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What allergy medicine is best for cats

Anaphylaxis, also called anaphylactic shock, is a serious allergic reaction that can be life threatening. It is most often caused by an allergic reaction to an insect bite or sting, but it can also occur after a food allergy or drug reaction.

Because cats can develop allergic reactions to many different things, what allergy medicine is best for cats depends on the allergy.

Insect allergy

Cats with insect allergy will often have a history of itching or scratching and they may have a red or hot spot where they have been bitten or stung. If a cat with insect allergy is exposed to the allergen one time, you may see a reaction within minutes, but if the allergen is reintroduced, you will see a a delayed reaction.

Cats that have severe insect allergy may have swollen paws, runny or crusty eyes, and sneezing. Cats with severe insect allergy may bite the skin on their paws to relieve the itching and scratching.

The most serious insect allergy is flea allergy. Cats with flea allergy may experience a sudden onset of an itchy, red and swollen skin rash. Cats may become lethargic and stop eating. If the flea allergy is severe, the cat may have difficulty breathing. If the flea allergy is severe, the cat may die.

Feline cedar pollen allergy is a type of allergic reaction caused by cedar pollen. It is different from flea allergy because cedar pollen allergy is not caused by fleas.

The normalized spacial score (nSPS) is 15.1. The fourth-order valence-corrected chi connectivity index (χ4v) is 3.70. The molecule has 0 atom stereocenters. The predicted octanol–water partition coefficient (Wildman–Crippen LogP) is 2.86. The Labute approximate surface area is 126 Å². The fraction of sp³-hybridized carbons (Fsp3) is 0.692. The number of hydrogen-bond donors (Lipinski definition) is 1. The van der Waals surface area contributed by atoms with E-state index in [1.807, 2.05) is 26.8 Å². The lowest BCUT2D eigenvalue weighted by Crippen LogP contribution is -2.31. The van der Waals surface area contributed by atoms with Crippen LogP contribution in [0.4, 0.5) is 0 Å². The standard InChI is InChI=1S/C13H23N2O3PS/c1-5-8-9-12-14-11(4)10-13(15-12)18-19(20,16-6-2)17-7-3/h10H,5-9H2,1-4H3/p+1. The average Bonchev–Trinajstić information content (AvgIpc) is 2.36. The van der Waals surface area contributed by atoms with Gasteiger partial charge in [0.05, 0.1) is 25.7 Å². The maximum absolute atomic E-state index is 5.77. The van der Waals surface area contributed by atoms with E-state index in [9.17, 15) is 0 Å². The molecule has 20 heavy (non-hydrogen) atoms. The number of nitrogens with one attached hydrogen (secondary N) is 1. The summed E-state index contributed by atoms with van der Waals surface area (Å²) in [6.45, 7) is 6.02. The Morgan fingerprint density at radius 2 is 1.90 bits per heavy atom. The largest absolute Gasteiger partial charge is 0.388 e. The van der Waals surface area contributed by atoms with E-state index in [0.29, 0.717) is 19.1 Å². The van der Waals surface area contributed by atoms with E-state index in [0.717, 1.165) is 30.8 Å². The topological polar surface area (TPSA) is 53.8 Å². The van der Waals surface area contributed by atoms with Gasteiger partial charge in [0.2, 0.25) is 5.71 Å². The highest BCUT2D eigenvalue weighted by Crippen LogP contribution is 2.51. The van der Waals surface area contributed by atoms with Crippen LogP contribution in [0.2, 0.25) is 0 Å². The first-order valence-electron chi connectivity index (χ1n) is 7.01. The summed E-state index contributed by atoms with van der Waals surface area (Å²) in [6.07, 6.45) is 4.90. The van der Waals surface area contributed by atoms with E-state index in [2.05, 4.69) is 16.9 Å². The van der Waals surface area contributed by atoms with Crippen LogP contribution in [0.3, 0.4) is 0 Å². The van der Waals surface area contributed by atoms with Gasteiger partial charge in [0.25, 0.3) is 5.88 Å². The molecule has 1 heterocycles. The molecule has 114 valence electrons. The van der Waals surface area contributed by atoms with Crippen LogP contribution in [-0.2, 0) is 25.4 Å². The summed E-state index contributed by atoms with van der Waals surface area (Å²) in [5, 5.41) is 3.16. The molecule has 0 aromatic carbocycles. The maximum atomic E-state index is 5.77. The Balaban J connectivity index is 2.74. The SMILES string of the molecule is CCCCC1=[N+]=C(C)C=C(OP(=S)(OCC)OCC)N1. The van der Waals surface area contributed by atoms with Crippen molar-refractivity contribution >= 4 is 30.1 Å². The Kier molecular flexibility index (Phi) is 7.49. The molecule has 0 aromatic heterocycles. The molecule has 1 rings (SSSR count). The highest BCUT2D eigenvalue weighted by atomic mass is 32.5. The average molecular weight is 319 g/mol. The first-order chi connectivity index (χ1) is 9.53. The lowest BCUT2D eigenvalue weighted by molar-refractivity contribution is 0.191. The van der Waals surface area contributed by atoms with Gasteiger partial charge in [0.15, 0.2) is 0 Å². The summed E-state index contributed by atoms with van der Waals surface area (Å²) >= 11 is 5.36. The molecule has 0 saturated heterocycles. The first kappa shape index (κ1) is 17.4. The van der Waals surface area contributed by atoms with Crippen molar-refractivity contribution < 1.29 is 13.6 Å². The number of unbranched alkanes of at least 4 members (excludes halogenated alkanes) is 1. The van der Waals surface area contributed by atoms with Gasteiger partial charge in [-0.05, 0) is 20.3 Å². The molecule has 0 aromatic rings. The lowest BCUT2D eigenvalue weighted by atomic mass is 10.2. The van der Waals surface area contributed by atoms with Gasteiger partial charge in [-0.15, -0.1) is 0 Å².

Allergy to food

Food allergy is a reaction to the proteins in food. Cats with food allergy may not have any noticeable symptoms other than vomiting. Cats with food allergy may also have a less severe reaction to a food allergen that causes vomiting but no rash.

Cats with severe food allergy can develop a severe allergic reaction that is life threatening. The most severe reactions are caused by a reaction to a food allergen that is not well known, so it is hard to treat.

Allergies to certain medications

Some drugs can cause life-threatening allergic reactions. Cats with a history of a severe allergic reaction to a medication should not be given another medication that contains that allergen.

Symptoms of a drug reaction include a rash, swelling, itching, or hives.

Allergic reactions to a medication can be acute or chronic. Acute allergic reactions are sudden, severe and sometimes life threatening. Chronic allergic reactions are less serious and occur over the long term. Although they may not be life threatening, they can be very uncomfortable.

Symptoms of an allergic reaction to a medication include:





Contact your veterinarian if your cat has any of these symptoms.

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